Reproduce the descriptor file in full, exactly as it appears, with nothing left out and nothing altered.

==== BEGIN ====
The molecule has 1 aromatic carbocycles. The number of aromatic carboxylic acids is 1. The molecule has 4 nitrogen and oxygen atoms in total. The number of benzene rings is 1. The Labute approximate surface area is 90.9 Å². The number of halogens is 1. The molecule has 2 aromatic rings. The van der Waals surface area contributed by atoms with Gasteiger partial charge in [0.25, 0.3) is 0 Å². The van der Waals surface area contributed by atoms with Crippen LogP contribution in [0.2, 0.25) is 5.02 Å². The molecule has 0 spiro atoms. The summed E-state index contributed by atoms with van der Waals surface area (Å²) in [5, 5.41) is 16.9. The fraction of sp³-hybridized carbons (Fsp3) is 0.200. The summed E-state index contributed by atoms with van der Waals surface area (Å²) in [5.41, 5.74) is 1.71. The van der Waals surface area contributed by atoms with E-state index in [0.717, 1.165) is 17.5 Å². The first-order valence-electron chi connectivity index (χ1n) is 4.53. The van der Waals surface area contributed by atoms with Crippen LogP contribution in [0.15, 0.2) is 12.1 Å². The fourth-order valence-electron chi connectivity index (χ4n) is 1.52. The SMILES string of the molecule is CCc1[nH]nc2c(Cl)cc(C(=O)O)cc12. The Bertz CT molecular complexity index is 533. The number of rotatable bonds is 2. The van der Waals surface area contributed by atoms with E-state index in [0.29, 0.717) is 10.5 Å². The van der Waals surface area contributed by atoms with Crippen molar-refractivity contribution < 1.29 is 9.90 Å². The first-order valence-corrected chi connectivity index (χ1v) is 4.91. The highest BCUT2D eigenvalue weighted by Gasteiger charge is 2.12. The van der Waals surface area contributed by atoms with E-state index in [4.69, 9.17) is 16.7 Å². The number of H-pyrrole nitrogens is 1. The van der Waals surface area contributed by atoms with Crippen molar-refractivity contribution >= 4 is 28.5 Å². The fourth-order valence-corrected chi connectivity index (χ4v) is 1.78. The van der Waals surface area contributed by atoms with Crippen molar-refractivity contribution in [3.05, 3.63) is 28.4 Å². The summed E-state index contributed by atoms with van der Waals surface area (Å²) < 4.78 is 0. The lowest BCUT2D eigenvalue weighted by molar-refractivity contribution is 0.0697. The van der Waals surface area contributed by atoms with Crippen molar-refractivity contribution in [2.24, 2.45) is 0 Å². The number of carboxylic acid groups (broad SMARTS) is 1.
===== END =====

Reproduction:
The molecule has 1 aromatic carbocycles. The number of aromatic carboxylic acids is 1. The molecule has 4 nitrogen and oxygen atoms in total. The number of benzene rings is 1. The Labute approximate surface area is 90.9 Å². The number of halogens is 1. The molecule has 2 aromatic rings. The van der Waals surface area contributed by atoms with Gasteiger partial charge in [0.25, 0.3) is 0 Å². The van der Waals surface area contributed by atoms with Crippen LogP contribution in [0.2, 0.25) is 5.02 Å². The molecule has 0 spiro atoms. The summed E-state index contributed by atoms with van der Waals surface area (Å²) in [5, 5.41) is 16.9. The fraction of sp³-hybridized carbons (Fsp3) is 0.200. The summed E-state index contributed by atoms with van der Waals surface area (Å²) in [5.41, 5.74) is 1.71. The van der Waals surface area contributed by atoms with E-state index in [0.717, 1.165) is 17.5 Å². The first-order valence-electron chi connectivity index (χ1n) is 4.53. The van der Waals surface area contributed by atoms with Crippen LogP contribution in [0.15, 0.2) is 12.1 Å². The fourth-order valence-electron chi connectivity index (χ4n) is 1.52. The SMILES string of the molecule is CCc1[nH]nc2c(Cl)cc(C(=O)O)cc12. The Bertz CT molecular complexity index is 533. The number of rotatable bonds is 2. The van der Waals surface area contributed by atoms with E-state index in [0.29, 0.717) is 10.5 Å². The van der Waals surface area contributed by atoms with Crippen molar-refractivity contribution < 1.29 is 9.90 Å². The first-order valence-corrected chi connectivity index (χ1v) is 4.91. The highest BCUT2D eigenvalue weighted by Gasteiger charge is 2.12. The van der Waals surface area contributed by atoms with E-state index in [4.69, 9.17) is 16.7 Å². The number of H-pyrrole nitrogens is 1. The van der Waals surface area contributed by atoms with Crippen molar-refractivity contribution >= 4 is 28.5 Å². The fourth-order valence-corrected chi connectivity index (χ4v) is 1.78. The van der Waals surface area contributed by atoms with Crippen molar-refractivity contribution in [3.05, 3.63) is 28.4 Å². The summed E-state index contributed by atoms with van der Waals surface area (Å²) < 4.78 is 0. The lowest BCUT2D eigenvalue weighted by molar-refractivity contribution is 0.0697. The van der Waals surface area contributed by atoms with Crippen molar-refractivity contribution in [2.24, 2.45) is 0 Å². The number of carboxylic acid groups (broad SMARTS) is 1.